Like any other conversation, a job interview needs to be dynamic – so please do not just sit there waiting for the interviewer to ask you about an accomplishment of yours you so proudly listed on your resume. Take responsibility for how the interview goes, be politely assertive and make sure your interviewer leaves the room knowing your most significant selling points.
Prepare For “Behavior-Based Interviews”
One of the most common interview styles today is to ask job prospects to describe their experiences that demonstrate behaviors that the company deems important for a particular position. For instance, to talk about a situation when you made an unpopular decision, displayed an admirable level of persistence, or had to make a decision under (time) pressure and with limited information.
While it’s not that easy to anticipate the behaviors your interviewer is looking for, what you can do is identify at least one example of when you demonstrated each behavior, and prepare a story for each of them. Many professionals recommend using SAR (Situation-Action-Result) as a model for the story, and whether you use this or another method, the key is to practice telling your story.
The thing is, complaining and dwelling on negative experiences will not get you anywhere. During an interview, even if you’re asked – “What did you like least about your previous job?” – see if your answer can be along the lines of: “Although I liked my previous job quite a bit, I have known for a while that what would be a better fit for me is…”
Basically, always make an effort to close on a positive note.
And, before you leave – tell the interviewer that you would really like the job, that you are excited about the possibility, and that you’re confident you’d be a great addition to their team. Provided you already took time to go over your selling points, attributes, skill-sets, etc., at close seize the opportunity to explain why you think this is the job for you based on your interests, what motivates you, and the rewards that would come with this position.
Be Aware Of Your Image And Body Language
Dress appropriately. Make eye contact. Give a firm handshake. Refrain from slouching. Speak clearly. Also, don’t wear perfume or cologne – interview rooms can be very small, the interviewer can be sensitive or even allergic to certain scents, plus, you want him or her to pay attention to your job qualifications and not be distracted by the strong scent you’re filling the room with!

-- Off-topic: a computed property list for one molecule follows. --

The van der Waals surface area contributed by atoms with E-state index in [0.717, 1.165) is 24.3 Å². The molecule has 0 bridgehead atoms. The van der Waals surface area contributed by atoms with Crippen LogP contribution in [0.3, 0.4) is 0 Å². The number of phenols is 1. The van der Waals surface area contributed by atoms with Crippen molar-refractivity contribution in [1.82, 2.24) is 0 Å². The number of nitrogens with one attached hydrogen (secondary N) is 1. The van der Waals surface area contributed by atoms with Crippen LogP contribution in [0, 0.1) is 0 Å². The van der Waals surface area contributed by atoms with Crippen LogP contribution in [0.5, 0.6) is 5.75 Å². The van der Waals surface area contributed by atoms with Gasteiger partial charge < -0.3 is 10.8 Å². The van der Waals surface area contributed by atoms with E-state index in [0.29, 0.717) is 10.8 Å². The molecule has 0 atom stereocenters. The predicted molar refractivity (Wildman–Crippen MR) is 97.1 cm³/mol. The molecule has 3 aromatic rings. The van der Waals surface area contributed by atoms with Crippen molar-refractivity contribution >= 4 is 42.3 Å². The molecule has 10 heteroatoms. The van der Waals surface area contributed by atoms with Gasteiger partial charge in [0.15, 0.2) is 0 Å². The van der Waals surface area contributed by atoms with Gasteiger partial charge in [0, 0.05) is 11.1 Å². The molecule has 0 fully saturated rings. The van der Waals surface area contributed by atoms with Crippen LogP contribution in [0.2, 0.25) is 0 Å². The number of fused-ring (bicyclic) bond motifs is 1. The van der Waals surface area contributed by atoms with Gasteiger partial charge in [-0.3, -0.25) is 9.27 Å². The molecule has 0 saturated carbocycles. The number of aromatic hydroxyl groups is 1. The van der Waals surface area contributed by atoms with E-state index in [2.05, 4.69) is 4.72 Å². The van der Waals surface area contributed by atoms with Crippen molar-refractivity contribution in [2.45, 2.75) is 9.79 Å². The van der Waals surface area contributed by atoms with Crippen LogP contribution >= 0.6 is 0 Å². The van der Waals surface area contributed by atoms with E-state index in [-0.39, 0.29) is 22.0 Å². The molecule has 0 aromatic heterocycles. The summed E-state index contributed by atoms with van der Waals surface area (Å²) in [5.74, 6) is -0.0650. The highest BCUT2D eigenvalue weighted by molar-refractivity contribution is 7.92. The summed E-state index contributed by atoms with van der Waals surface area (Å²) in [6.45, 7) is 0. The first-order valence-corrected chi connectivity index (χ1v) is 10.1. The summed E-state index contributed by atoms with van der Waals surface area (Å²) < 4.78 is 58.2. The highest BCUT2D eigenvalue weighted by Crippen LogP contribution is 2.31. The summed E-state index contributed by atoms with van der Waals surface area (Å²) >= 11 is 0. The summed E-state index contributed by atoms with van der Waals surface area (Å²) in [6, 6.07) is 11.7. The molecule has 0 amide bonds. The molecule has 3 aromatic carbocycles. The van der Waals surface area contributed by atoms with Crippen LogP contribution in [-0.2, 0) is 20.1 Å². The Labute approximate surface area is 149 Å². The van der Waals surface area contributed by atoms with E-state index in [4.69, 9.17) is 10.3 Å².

Practice, Rinse And Repeat
As you prepare your answers, say it out loud in a confident and convincing way. Most of us will sound muddled and hesitant first time we try it, even when our thoughts are clear in our mind – so keep practicing, even if it takes you more than 10 times, until you sound smoother and more articulate.
Even better – get a few friends and practice interviewing each other, doing role playing of both the interviewer and interviewee, and do four or five rounds, switching roles as you go. If you cannot organize that, tape-record your answers and then play it back to get a better picture of how you sound and where you need to improve.
Bring A Copy Of Your Resume
Could be a no-brainer, but a surprisingly large number of interviewees do not bring a copy of their resume with them.
Do bring a copy when you go to every interview – if the interviewer has misplaced his or her copy, or couldn’t print it, this will save a lot of time (and embarrassment on their part).
Send Thank-You Notes
After each job interview, write a thank-you note. Send them by email, or by regular mail within 48 hours of the interview. Customize your notes by referring specifically to what you and the interviewer discussed, what particularly excited you, or what you were really glad to hear.
To help you with this, take time after each interview to jot down a few things about what the interviewer said and what seemed important to them. This is a great time to also capture what you think you could have done better so that you can make adjustments before you head off for your next interview.
Finally, even if you had a bad interview and you truly think the job would be a great fit, don’t give up – write a note, send an email, or even call the interviewer to thank them for the opportunity and to let him or her know that you think you did a poor job of communicating why you think this job would be a good match. Don’t be shy to reiterate what you have to offer – this approach can work for you and you have more to gain than to lose!
We hope that by following the above strategies you’ll be better prepared for your next interview.